First Olympic Triathlon at Riverhead Rocks

I am healthy this season, I feel good and I’ve been “in the gym workin’ on my fitness”. So I decided to throw in a last minute race, which would wind up to be my very first Olympic Triathlon.

Confident with both bike and running mileage behind my belt, I truly thought that if I could just get through the swim alive, I would be golden. This is my third season of swimming and the mile distance was a concern. Pool work at Bryan Krut’s Open Water Swim helped me with speed and endurance, but I like to consider swimming in the open water “survival”. You need to be comfortable, calm, think quick, be agile and have a strategy. Lots to think about.

Luckily, all that came together on race day

Riverhead Rocks 2013 Swim

Riverhead Rocks 2013 Swim

I made it, At least now I have a base and know I need to work on speed for my September Mighty Hamptons Olympic. But again, I made it!

After three seasons of Sprint triathlons and cycling consistently throughout the Winter and Spring including finishing my very first century, I was determined to kill it on the bike. I was mentally strong, I was hydrating with water and water with NUUN, had a few nibbles of a Luna bar and I ate a few Chomps. I was more confident on my downhills and kept a good cadence on my flats and uphills. I looked out for bumps and potholes and wasn’t really feeling the effects of the high humidity. I was happy with my performance, although again set a benchmark for myself. I now know to work on power and speed. {Insert Sea Cliff hill repeats with Ironman and cycling instructor Tripp Doherty in 100 degree weather}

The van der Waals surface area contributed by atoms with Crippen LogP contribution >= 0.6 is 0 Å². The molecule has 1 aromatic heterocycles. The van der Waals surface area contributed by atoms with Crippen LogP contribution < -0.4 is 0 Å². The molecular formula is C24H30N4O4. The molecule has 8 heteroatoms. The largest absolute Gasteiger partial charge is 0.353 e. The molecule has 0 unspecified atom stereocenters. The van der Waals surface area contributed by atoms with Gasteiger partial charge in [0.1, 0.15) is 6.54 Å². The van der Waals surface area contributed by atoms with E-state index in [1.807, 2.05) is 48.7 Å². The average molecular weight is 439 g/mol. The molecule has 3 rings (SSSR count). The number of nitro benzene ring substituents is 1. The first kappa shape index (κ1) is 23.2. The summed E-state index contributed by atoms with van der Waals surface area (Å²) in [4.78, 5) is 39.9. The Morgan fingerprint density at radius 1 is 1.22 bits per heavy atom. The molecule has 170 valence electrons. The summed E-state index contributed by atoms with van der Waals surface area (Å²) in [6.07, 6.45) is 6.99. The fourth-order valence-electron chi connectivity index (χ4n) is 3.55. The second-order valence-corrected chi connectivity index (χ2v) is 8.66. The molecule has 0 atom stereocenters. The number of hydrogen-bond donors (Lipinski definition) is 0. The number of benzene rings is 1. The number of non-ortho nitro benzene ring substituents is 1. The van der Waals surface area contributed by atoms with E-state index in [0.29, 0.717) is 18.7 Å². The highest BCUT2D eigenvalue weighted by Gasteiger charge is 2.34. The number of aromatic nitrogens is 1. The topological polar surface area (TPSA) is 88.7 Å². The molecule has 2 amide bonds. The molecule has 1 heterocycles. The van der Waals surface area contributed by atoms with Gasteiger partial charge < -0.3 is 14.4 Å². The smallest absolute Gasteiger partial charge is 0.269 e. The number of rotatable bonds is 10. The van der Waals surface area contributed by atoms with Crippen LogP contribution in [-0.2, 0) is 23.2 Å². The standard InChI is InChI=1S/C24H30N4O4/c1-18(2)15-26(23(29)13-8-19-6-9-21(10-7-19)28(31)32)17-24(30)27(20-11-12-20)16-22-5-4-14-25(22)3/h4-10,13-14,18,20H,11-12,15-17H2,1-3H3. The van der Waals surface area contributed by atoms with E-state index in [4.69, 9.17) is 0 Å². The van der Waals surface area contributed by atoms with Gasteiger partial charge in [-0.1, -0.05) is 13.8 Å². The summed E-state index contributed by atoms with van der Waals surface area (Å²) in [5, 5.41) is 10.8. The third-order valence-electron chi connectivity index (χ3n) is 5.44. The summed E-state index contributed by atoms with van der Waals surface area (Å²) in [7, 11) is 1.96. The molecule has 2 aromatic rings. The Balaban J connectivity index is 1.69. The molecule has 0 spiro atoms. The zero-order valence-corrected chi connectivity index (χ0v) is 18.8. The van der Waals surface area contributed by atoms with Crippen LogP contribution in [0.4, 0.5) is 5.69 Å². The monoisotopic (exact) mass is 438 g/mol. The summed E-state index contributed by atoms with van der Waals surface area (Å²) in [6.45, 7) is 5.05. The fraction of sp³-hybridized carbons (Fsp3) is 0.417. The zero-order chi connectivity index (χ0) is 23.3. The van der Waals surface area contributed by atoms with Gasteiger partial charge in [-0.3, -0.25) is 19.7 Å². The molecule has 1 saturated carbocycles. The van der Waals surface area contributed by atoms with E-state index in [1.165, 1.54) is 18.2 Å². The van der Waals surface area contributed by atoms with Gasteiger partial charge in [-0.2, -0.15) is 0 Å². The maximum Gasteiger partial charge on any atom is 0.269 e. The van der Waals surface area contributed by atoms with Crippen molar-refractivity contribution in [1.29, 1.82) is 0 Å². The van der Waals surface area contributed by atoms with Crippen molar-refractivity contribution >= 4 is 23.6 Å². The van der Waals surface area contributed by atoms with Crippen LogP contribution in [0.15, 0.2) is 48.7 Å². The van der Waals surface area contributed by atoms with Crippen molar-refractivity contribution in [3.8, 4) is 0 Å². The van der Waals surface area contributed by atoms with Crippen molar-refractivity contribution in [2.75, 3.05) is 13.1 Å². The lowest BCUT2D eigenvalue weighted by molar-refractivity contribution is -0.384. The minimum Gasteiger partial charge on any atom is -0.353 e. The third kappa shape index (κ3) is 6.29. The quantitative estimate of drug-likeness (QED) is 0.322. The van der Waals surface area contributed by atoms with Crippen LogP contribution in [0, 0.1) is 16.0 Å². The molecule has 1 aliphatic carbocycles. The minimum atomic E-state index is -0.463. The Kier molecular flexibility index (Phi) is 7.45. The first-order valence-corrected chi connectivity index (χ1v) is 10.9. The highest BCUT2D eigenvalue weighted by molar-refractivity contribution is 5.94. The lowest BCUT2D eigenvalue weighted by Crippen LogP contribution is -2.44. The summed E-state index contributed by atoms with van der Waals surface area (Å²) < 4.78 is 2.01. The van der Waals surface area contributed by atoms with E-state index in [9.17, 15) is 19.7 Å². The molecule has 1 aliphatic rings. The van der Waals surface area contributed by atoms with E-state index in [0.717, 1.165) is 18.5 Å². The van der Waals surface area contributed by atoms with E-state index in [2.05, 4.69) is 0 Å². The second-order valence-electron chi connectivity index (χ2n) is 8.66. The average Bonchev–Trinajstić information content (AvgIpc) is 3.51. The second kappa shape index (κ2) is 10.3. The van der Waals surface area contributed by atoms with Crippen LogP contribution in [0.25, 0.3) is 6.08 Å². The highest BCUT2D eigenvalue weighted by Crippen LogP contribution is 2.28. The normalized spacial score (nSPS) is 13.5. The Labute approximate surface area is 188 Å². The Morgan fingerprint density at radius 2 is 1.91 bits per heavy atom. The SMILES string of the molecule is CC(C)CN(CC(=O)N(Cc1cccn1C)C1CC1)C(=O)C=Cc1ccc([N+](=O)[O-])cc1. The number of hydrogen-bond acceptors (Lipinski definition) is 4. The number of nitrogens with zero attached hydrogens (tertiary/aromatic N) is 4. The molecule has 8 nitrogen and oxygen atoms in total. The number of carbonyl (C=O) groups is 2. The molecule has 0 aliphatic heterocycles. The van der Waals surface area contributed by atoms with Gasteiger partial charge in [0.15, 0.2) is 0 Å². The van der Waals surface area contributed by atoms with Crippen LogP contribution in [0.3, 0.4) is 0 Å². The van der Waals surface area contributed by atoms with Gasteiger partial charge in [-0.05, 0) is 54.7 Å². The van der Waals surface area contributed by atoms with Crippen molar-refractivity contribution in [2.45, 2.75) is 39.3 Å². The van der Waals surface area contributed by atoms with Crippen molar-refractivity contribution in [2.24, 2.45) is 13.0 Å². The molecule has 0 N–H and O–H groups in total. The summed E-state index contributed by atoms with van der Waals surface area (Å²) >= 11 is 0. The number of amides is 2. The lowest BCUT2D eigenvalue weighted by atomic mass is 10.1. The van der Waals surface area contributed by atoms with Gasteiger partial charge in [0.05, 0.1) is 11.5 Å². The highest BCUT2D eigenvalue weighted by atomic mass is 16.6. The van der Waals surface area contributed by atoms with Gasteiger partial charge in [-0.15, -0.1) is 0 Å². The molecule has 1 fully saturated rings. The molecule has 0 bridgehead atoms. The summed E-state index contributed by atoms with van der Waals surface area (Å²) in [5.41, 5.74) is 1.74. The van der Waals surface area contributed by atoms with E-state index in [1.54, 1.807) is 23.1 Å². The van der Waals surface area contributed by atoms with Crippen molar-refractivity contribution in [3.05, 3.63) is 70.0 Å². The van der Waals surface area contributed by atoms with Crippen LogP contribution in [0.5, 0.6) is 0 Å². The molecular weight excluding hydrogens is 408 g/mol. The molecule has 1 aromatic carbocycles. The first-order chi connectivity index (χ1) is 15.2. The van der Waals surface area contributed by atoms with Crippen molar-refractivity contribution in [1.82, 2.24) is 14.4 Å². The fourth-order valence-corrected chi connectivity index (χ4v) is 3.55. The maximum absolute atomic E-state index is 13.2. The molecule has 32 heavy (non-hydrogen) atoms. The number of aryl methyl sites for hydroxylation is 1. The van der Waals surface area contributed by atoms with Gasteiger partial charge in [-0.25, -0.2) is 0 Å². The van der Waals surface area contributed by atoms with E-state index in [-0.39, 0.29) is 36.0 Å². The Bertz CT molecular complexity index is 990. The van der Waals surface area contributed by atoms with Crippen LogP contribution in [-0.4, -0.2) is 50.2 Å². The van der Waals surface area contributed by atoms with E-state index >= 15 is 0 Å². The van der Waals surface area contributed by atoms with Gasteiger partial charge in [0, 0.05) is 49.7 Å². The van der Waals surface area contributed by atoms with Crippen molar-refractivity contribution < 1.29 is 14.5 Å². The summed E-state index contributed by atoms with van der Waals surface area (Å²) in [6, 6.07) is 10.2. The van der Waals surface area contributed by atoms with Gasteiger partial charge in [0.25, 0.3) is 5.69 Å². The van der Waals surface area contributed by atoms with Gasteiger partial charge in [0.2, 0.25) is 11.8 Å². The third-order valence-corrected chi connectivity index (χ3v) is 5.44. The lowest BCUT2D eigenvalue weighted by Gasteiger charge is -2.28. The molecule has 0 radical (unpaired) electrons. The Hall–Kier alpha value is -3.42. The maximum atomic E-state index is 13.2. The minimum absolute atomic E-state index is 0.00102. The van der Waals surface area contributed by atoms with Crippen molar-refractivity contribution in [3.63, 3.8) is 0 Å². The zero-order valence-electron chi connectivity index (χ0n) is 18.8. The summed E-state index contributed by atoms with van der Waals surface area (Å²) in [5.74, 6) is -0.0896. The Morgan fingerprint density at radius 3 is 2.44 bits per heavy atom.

Riverhead Rocks 2013 Bike

Riverhead Rocks 2013 Bike

I knew I was going to learn a lot from this course and from the athletes around me. The small field were experienced and intense. I remember looking around during announcements saying to myself I was out of my league. But I knew it was the perfect time to take advantage of the greatness around me. Team Tri Global Assistant Coach Rich cannonballed himself into the water at the start, showing off his playfulness and relaxed state. Swimmers sighted well and took advantage of the calm waters. So when it was time for the run, it was the shock of my life and the biggest learning experience when I hit a brick wall.

Riverhead Rocks 2013 Run

Riverhead Rocks 2013 Run

The humidity was off the charts and my legs were dead, I felt like I was barely moving and I couldn’t quench my thirst throughout the entire 10K distance. I stopped at every water stop, even took a jug with me on the way when one stop ran out of cups. I didn’t take the supplemented water with Hammer Heed as I never trained with it. I didn’t know what it would do to me, and I didn’t want to face worse unchartered territory. So I suffered through the run at a terrible pace and finally broke the ribbon at 3:15.

Riverhead Rocks 2013 Finish

Riverhead Rocks 2013 Finish

This open season race was not one of regrets, but a huge learning experience. I am now training with Heed and trying various supplements. I am practicing longer lengths and time in the Open Water and plan on increasing my BRICK workouts. It’s the heart of training season and it’s a balancing act of training in all three disciplines, keeping the muscle strength, staying flexible, stretching, staying well hydrated and finding supplements to tolerate.

They say they might not have this race next year because it draws too small of a field. I encourage those of you out there that are pushing yourselves to the next distance level after sprint, to schedule this one on your calendar. I am so glad I fought off the negative thoughts in my head saying I wasn’t ready and jumped in that river on that humid June day. What a training log of events I have to reflect on and to improve upon.

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